When different criteria support conflicting (or weakly overlapping) groups of organisms, a 'grey zone' appears. For us, two sorts of grey zones (Figure (Figure1D1D&1E) strongly confuse species-based estimates of biodiversity attempted by DNA barcoding. First, when the various secondary properties defining the groups arose at different times in the process of speciation, the groups that can be proposed will be typically nested (Type I grey zone, Figure Figure1D).1D). Such compatible albeit incongruent groups have been very often reported in studies of eukaryotic diversity[60-63]. Second, the different criteria can define partly overlapping (e.g. not nested) sets of organisms (Type II grey zone, Figure Figure1E).1E). Many biological processes lead to this result, such as incomplete lineage sorting associated with very rapid or recent speciations, introgression, hybridization and polyploïdy. Differences in organellar and/or nuclear evolution also produce legitimate disagreement between groups inferred using these two sources of characters, when nuclear and organellar genomes have distinct coalescence times , effective population sizes[65,66], or when biparental inheritance[67,68] and heteroplasmy of the organelles is undetected. Moreover, in organisms and lineages with variable frequencies of sexual reproduction and clonality, several combinations of the migration rates, ranges and modes of dispersal equally generate non-nested genetic, morphological, ecological, and phylogenetic groups. Type II grey zones were notably reported in 17% of the 89 studies conducted using phylogenetic and non- phylogenetic concepts to analyze the diversity of multicellular eukaryotes (e.g. grass, fungi, and metazoans). Importantly, no such estimate has yet been compiled for unicellular eukaryotes: the level of incongruence between groups used to define the species boundaries may be comparable to that of multicellular eukaryotes, but the correspondence between DNA sequence clusters, ecotypes and morphospecies is still largely unknown for protists [61-63,70,71].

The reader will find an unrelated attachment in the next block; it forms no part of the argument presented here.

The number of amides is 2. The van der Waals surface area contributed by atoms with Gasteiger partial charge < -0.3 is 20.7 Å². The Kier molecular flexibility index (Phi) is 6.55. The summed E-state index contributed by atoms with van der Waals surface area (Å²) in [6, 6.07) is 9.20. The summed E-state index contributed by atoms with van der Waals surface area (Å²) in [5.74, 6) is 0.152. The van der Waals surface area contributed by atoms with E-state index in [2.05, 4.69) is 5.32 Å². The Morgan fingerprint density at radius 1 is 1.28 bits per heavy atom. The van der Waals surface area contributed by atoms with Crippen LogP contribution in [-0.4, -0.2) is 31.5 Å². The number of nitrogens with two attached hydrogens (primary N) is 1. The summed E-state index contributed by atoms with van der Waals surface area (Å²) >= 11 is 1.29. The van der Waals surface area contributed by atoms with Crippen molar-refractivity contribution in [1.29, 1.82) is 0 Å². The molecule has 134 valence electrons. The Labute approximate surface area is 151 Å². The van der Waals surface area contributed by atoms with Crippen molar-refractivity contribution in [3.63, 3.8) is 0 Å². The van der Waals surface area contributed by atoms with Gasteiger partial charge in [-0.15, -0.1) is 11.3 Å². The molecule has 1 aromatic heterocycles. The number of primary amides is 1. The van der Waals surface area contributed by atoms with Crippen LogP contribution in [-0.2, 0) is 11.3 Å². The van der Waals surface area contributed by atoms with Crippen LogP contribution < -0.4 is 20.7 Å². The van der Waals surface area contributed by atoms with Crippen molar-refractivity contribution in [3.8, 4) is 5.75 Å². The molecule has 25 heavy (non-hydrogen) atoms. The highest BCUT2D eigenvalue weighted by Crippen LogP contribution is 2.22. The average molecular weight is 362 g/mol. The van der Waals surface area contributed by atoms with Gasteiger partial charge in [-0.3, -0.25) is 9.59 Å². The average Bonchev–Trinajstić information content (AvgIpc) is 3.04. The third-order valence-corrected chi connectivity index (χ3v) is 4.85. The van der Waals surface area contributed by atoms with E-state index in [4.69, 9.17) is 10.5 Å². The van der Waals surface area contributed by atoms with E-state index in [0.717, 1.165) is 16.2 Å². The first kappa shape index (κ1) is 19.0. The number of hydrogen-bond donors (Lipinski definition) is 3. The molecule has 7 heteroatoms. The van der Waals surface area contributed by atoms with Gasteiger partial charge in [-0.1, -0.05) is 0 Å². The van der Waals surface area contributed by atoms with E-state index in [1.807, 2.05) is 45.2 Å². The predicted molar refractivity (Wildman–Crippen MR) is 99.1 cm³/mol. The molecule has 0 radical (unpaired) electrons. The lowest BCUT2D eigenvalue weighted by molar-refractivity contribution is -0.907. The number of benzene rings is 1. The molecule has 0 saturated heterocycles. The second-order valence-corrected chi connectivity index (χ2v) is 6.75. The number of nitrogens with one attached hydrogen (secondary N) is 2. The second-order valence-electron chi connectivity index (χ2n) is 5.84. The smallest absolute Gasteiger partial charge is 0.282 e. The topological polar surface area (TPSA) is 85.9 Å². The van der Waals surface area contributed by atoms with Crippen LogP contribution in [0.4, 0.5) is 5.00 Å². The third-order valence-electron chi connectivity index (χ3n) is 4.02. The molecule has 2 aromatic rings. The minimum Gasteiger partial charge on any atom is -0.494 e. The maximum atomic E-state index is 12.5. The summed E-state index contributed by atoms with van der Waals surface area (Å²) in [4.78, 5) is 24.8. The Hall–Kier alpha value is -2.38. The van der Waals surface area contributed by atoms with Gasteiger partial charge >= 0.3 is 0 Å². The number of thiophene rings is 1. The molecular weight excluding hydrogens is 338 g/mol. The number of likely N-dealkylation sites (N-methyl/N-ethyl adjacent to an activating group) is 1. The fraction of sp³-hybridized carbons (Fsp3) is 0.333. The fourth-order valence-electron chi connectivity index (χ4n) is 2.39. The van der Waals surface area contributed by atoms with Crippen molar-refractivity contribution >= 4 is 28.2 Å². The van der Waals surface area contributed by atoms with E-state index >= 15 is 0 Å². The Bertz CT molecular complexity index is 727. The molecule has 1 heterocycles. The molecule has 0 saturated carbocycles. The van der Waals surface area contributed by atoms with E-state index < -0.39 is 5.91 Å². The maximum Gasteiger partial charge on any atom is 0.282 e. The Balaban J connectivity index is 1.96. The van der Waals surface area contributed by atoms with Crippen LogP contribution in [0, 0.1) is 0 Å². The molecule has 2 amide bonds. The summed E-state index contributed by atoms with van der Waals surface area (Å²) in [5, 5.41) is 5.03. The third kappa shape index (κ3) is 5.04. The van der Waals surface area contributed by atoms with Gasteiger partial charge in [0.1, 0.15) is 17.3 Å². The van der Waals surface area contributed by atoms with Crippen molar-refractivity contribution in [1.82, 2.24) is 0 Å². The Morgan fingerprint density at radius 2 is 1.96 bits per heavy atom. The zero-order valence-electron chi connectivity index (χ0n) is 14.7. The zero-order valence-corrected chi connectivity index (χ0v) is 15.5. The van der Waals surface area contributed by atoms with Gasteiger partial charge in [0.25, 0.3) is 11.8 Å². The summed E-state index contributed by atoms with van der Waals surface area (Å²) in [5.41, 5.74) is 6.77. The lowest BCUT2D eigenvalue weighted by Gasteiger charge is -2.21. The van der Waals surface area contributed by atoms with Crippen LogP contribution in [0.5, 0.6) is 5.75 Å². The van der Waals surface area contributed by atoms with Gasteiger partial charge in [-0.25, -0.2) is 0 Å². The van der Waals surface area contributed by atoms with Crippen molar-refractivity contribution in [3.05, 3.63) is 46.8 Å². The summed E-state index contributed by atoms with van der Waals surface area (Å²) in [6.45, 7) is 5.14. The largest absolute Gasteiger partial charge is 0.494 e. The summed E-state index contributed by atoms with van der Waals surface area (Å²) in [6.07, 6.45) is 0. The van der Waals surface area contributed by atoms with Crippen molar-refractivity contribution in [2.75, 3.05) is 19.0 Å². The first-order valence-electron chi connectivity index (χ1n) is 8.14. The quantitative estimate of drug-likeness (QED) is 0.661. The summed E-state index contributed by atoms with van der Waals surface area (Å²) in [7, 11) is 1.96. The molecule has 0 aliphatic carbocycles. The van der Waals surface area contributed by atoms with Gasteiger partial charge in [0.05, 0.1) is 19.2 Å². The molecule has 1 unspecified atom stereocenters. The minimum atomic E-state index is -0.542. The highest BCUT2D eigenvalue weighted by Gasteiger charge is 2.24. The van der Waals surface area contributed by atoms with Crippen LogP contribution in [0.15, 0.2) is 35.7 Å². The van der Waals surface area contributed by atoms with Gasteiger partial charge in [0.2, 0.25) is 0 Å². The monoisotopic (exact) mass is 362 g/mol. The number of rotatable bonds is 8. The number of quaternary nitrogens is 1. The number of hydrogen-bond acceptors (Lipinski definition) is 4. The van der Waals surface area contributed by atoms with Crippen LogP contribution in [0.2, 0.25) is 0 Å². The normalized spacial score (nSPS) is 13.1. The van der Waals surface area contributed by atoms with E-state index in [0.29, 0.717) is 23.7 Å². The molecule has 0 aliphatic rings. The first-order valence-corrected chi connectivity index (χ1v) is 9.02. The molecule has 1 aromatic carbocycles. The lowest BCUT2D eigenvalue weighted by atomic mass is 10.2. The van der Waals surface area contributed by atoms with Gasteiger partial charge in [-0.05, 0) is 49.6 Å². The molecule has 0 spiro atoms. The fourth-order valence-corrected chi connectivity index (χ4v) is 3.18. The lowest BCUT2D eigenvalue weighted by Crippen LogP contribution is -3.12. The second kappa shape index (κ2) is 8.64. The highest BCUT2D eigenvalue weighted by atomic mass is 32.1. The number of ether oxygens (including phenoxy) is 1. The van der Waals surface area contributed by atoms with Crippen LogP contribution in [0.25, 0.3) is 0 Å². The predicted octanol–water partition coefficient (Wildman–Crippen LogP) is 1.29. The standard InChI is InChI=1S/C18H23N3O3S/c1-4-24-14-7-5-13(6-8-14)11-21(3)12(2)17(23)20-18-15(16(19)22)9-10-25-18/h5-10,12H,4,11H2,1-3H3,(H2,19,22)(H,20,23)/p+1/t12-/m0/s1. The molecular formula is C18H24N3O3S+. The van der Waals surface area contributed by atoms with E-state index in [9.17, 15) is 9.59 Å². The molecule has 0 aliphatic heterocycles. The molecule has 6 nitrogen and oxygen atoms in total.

Type I grey zones confronts DNA barcoding studies of biodiversity to serious practical issues. Identifying bona fide species in such a continuum of groups within groups poses the famous ranking problem, e.g. the need for decision criteria to assign monophyletic lineages to distinct taxonomical ranks. Unfortunately, the USC, that justifies DNA barcoding approach, does not offer any additional operational criteria to decide where the species ends and starts. A comparable conundrum was for thinstance met when biologists attempted to discriminate species from varieties in the XIX century. When no real boundary but only arbitrary differences existed between the two, Darwin compared the ranking problem to defining the indefinable. He concluded that we, not nature, draw divisions - and identify species - for pragmatic reasons.